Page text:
The upcoming Tesla Roadster could set new benchmarks for electric-car range and acceleration, according to claims made by company CEO Elon Musk.
Tesla’s second-generation Roadster supercar is approaching the day that it will hit roads. The model that’s being shown is still a prototype, but is representative of the Roadster in its production form.
Rather than using an electrically retractable hardtop, buyers will have to remove the middle section of the roof by hand and stow it in a dedicated compartment within the car. Tesla is planning to officially reveal the cabin of the open-top supercar at a later date.
The electric sports car is targeting a 0-100km/h time of 1.9 seconds, with a top speed claimed to be in the region of 400km/h. Performance like this would put it in the same league as hypercars such as the Pininfarina Battista and the Lotus Evija.
Meanwhile, Tesla has promised a range of up to almost 1000 kilometres on a single charge of the Roadster’s battery, far in excess of the 600km record currently held by the Tesla Model S.
Musk says the Tesla Roadster has been built to “give a hardcore smack down to gasoline cars.” The ‘base’ version of the Roadster is expected to achieve that headline 0-100km/h figure, while 0-160km/h could take as little as 4.2 seconds; that’s quicker than a BMW M4 gets from 0-100km/h.
Power comes from a 200kWh battery pack; a unit that’s almost twice the size of any other electric-car battery in use today. There are three electric motors: two powering the rear wheels, and another to drive the front wheels for all-wheel-drive. Tesla says the new Roadster produces 10,000Nm of ‘wheel torque’.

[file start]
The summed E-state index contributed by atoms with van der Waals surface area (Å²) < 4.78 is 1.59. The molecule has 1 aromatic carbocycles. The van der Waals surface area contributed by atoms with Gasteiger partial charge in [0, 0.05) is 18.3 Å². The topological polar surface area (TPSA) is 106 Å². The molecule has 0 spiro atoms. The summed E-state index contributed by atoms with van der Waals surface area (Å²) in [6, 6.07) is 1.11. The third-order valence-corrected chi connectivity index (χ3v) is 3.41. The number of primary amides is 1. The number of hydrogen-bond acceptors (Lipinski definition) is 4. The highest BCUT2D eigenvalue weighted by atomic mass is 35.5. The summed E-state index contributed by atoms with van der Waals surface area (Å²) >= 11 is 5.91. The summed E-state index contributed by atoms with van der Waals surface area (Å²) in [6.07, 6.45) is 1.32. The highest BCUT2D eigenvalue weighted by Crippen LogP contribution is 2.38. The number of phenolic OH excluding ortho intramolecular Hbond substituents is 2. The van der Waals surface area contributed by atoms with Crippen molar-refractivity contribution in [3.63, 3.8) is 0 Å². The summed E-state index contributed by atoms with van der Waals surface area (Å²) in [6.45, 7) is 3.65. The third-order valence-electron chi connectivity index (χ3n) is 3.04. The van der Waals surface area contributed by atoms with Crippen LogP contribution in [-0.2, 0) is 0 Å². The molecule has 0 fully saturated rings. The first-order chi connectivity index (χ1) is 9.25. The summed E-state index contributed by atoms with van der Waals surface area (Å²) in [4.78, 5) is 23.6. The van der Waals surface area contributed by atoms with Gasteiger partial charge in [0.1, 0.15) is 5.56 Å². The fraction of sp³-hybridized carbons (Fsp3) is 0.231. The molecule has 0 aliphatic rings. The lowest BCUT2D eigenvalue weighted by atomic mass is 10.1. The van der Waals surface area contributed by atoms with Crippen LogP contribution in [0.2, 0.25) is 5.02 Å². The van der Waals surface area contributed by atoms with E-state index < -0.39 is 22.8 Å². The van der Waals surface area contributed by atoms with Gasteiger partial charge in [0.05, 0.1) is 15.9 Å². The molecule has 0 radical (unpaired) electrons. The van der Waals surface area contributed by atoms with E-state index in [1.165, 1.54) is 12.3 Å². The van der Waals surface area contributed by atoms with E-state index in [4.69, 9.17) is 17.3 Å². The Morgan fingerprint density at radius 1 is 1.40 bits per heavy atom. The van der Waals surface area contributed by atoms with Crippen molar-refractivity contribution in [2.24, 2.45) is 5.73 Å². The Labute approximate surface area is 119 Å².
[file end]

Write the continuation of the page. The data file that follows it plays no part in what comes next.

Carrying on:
A standing quarter mile is claimed to be possible in 8.9 seconds, which makes it the first production car to do the quarter mile in less than nine seconds. Musk also hinted at a version “beyond the base model,” which could deliver even more performance. The Tesla chief has, however, confirmed a “Space X option package” will be offered with the Roadster, to celebrate Musk’s other company successfully launching a rocket into space.
The Roadster has a 2+2 seating layout, although Musk conceded that “giant people” couldn’t fit in the back; he did however boast about the Roadster’s plentiful storage areas despite its focus on performance and enormous battery.
The second-generation Roadster (the first-generation model was Tesla’s first car, sold between 2008 and 2012) will begin production in 2020, with reservations currently being taken.
Prices for the base Roadster in the US start at $200,000 (AU $300,000), with Australian customers being asked to place a $7000 deposit with $59,000 due ten days after.